Detail, Descripsion des costs, pts., rades, illes de la Nouuele France faict selon son vray méridien, Samuel de Champlain, 1607, courtesy Library of CongressIn 1607, Samuel de Champlain, the great French explorer and colonizer, sailed up the Penobscot River and wrote of the river’s beauty and shoreline. Four years later Father Pierre Biard, a French Jesuit priest, met here with a group of Indians.

In the 1620s a contingent of Englishmen from the Plymouth colony on Massachusetts Bay established a trading post here in an unsuccessful attempt to block further settlement by the French.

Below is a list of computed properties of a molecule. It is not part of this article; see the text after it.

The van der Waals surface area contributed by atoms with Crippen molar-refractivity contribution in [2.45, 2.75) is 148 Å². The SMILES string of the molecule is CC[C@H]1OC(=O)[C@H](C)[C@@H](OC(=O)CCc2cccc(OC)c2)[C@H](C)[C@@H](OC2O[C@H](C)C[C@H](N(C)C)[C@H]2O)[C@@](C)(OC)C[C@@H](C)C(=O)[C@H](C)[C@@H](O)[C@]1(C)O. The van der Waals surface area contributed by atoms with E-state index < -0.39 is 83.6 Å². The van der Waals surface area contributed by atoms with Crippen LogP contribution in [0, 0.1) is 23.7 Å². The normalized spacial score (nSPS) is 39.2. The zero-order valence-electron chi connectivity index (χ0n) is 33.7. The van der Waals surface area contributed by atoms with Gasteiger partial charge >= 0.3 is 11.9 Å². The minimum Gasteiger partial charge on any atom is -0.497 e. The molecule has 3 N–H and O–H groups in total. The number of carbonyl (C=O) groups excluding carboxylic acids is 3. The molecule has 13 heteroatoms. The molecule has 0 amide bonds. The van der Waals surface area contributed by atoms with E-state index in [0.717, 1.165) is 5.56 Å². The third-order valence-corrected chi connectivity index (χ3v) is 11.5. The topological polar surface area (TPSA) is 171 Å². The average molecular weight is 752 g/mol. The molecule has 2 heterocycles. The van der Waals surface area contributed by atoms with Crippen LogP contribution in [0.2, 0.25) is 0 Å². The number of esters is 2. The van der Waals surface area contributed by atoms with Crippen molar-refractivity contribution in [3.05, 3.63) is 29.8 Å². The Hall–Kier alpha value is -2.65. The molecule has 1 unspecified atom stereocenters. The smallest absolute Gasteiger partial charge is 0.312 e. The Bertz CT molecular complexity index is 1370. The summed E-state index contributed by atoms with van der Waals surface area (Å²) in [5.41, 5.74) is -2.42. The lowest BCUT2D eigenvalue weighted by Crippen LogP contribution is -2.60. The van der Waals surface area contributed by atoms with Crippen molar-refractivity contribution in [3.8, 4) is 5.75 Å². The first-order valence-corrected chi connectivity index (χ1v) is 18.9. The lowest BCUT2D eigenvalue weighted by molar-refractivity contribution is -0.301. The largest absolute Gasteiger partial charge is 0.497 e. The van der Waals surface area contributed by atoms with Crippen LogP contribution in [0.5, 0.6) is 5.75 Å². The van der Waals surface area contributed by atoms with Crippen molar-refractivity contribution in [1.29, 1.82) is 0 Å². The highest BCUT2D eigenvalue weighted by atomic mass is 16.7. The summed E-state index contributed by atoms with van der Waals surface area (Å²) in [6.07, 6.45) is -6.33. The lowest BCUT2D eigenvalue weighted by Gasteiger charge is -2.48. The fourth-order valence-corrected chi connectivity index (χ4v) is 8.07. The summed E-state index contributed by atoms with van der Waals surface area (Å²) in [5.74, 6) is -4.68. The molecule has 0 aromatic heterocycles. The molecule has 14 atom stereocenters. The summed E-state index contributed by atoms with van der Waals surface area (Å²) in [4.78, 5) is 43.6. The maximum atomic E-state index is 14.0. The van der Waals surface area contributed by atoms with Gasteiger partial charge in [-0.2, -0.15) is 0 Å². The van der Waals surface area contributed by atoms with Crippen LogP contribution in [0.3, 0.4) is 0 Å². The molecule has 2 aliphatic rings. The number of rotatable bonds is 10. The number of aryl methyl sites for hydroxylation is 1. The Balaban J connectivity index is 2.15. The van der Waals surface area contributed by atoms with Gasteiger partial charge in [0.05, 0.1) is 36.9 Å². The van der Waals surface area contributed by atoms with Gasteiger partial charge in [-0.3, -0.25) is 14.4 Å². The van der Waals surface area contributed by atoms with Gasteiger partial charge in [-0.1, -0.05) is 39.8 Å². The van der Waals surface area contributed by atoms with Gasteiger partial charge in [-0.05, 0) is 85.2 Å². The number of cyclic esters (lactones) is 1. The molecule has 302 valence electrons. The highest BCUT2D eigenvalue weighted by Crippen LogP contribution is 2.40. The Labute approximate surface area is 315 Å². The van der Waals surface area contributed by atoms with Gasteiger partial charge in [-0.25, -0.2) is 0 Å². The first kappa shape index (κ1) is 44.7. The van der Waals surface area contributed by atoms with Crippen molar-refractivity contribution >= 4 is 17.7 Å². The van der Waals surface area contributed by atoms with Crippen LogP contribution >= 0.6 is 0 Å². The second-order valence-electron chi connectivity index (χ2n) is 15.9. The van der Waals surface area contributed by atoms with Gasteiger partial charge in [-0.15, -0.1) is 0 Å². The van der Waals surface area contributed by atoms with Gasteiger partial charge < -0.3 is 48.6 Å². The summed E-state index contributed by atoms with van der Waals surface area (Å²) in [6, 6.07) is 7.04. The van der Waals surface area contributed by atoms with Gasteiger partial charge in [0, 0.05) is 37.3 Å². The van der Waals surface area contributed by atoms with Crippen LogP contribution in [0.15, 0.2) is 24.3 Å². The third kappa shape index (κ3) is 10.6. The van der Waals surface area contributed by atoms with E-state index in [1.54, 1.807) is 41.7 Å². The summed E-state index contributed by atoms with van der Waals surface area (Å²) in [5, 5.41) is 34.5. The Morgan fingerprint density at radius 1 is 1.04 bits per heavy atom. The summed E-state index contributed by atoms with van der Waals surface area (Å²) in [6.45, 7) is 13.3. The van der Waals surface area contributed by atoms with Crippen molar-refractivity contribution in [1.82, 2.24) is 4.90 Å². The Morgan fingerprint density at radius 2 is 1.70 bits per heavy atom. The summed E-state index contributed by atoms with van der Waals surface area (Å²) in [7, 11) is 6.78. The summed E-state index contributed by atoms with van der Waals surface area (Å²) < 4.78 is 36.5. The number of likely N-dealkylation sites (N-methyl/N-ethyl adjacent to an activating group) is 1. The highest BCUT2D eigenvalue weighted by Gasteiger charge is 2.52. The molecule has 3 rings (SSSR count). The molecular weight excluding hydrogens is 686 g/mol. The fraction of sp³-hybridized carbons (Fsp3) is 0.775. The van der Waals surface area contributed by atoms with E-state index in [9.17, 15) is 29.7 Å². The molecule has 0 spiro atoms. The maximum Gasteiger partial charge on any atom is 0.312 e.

In the 1630s the French built Fort Pentagöet (a name used by the French to describe the Penobscot River and it tributaries) here on the Bagaduce River.  The fort was part of the French attempt to maintain and extend their control over Acadia, the name given the region between the Kennebec and St. Croix Rivers.  La Tour Street is named after Charles La Tour, one of the French officials responsible for its administration.

Today Fort Pentagöet lies beneath the land next to the present Roman Catholic chapel.  In the 1980s the fort was excavated and photographed by a team of archeologists, and the site is marked by a cross.  On the well of the old fort there is a plaque recording its excavation and establishment as a national historic site.